The response [to my response -ed] was to implicate that offering George Soros' name was in some way racist or was treading on racist ground.  My conversational partner went on to indicate that they had said that the statement was racist, not that I was racist.

The difference between those two is, in my opinion, diaphanous at best.  From my perspective, the suggestion that a given comment is racist is nearly the same as indicting the commenter racist.

I am not a racist.  There was nothing in my comment to suggest otherwise.  The factual observation that George Soros donates to left-wing causes is not racist in any way.  I objected to the allegation and indicated that I would appreciate a retraction.

A few days later and a robotic Israeli spaceship lander crashed while attempting to land on the moon.  Another individual in the same forum made a "joke" about the moon participating in the BDS movement.  The response from the active participants to this patently racist reference?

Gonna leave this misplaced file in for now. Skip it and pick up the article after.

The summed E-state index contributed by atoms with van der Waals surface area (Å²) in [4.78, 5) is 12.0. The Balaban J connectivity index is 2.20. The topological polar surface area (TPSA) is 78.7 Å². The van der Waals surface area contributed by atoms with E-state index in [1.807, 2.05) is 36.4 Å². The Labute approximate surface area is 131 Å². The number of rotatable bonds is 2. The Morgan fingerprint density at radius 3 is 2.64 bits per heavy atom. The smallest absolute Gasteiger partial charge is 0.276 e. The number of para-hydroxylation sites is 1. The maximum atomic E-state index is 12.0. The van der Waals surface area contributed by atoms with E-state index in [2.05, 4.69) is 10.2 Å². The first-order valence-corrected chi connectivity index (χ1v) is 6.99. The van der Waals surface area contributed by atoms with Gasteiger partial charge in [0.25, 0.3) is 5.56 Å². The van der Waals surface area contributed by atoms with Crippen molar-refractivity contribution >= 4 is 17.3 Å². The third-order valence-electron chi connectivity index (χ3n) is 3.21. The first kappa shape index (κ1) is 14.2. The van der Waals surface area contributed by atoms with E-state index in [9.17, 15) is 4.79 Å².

I'm not naming the forum nor the participants as a dog pile isn't really what is needed.

The ability to criticize one's ideological compatriots when the cross the line of civility is.

Review: Space Opera


Posted on : 4/14/2019 10:34:00 AM | By : Dann | In : , , , , , ,

Space Opera Space Opera by Catherynne M. Valente
My rating: 2 of 5 stars

This is a 2-star, DNF, Dorothy Parker review. That is a thoroughly accurate representation of my experience.

Minor spoilers ahead. Nothing that will ruin the plot as this one flew across the room in the fifth chapter.

Read as a part of evaluating the finalists for the 2019 Hugo award for "Best Novel". Selected as my first novel this year at random.